Apple Store: thousands attend the opening
Large crowd attend the opening of the temple to technology, a cult brand that seeks to revolutionize the “point of sale” concept
There are no official estimates, but, in all probability, as many as 3,000 people came today to Carugate, to stand in line for the queen of music. We are not talking about a Madonna concert, but the opening of the new Apple Store in Carugate, the second Apple Store in Italy after the one in the “Roma Est” shopping Centre.
This morning, Saturday 5 September, in the new store in the Carosello Shopping Centre, it was like being at a rock concert, with the young and not so young standing in line for hours. Some of them were already technology enthusiasts, armed with iPhones, ready to publish live photos on the Internet; others were just curious. Security guards watched the orderly queues and, every ten minutes, a small group of people were allowed to enter this elegant “Mecca of technology”, accompanied by the applause from the staff and the public. The first person in the line was Paolo from Riva del Garda, who had planned well ahead, and had started waiting at 11.30 a.m. … on the day before the opening. Apple decided to reward the most faithful customers by giving them the highly coveted commemorative “Apple Store Carosello” T-shirt; there were 1000 T-shirts, which all went in 40 minutes.
The scenes were surreal, unjustified for the store itself. The Carosello Apple Store clearly cannot compete with the one in New York, it is, after all, much smaller: 850 m2, including warehouses, against the 2300 m2, open 24 hours a day, all year round, in New York. Despite this, the Carosello Store, which is only a few minutes from Milan, is a symbol, and not only for enthusiasts.
In the minds of Apple fans, a genuine, organized community, who have been present in Italy since the early 1980s, the Apple Stores are places of worship. Designed by Apple itself (the entrance cube of the Store in New York bears Steve Jobs’ signature), the stores are more like cathedrals than shops; completely white, with an enormous, brightly-lit, apple in the entrance. The materials are simple: steel, glass and wood. Every product stands on its own pedestal, with a lot of empty space around it, and can be freely used; there are Macintosh computers, iPods and iPhones shining as never before, upon their altars, but accessible to everyone.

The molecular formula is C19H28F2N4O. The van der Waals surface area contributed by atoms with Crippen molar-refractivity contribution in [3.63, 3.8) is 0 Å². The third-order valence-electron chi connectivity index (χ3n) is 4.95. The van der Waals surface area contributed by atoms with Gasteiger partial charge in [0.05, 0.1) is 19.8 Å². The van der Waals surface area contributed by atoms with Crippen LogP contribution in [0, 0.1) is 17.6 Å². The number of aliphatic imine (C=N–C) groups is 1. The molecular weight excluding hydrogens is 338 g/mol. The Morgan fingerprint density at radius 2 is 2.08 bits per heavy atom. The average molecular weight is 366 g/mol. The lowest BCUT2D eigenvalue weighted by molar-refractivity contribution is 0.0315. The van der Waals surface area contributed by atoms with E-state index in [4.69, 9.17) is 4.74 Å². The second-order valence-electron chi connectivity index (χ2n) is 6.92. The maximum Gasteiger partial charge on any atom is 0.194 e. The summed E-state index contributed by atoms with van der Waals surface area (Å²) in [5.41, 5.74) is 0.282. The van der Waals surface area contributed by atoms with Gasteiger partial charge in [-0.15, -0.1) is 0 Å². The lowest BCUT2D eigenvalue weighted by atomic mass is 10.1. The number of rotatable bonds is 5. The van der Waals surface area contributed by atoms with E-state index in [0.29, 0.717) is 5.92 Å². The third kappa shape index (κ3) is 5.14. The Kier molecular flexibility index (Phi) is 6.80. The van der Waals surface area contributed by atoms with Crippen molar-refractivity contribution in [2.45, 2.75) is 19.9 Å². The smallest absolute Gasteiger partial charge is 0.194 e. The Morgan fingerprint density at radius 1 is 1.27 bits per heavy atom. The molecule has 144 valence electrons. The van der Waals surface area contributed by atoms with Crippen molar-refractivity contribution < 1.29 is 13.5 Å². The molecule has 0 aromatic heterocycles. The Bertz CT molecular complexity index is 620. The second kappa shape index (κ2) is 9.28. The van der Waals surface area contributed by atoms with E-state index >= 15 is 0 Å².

However, the Stores are also significant for the non-Apple enthusiasts, because they have tried to revolutionize the “point of sale” concept, and, for this reason, they are greatly imitated by competitors. The product takes up very little space; the service is the most important thing and it continues also after the sale. For example, anyone who purchases a Mac in one of these stores can contact a personal assistant, who has been trained by the company itself, who will given them a personalized course to teach them how to use the computer. Before purchasing a Mac, iPod or iPhone, anyone that wishes to can book a personal shopping session, on-line, with an assistant, who will give their undivided attention, free of charge. And if a product does not work, there is an area with computer geeks (pleasantly called Genius) who will immediately repair it on a counter similar to that of a coffee bar.
The store in Carugate, too, promises to be independent, providing with seminars, training courses for every age, and even summer camps for activities like digital photography, music and creating short films. The modernity of a technology mega store has been combined with the friendly human figure, like local stores in the old days. The aim of this additional development of the multinational chains is clear; they want to give us feel we are buying a computer just as we would buy apples from a greengrocer. All this, combined with the feeling of safety that comes from buying the product from the person “who made it”, a sort of extreme branding.
This strategy has been taken to an extreme by Apple, and now, just as McDonald’s did in the past, it is being exported all over the world with the very same format. Everything is copied identically, from the windows to the furniture, from the staff’s T-shirts to the new products (which, obviously, Apple keep hidden away in warehouses, giving the order to display them only at the time of the official launch, everywhere).
Last year alone, Apple attracted more than 100 million visitors. Even the scenes at the openings were the same: never-ending queues, applause and gift T-shirts. Then entry into the Apple temple, where technology, more than hamburgers, has become the object of worship in the third millennium. And it may be surprising to discover that worshippers are of every social class and every age, even in Italy.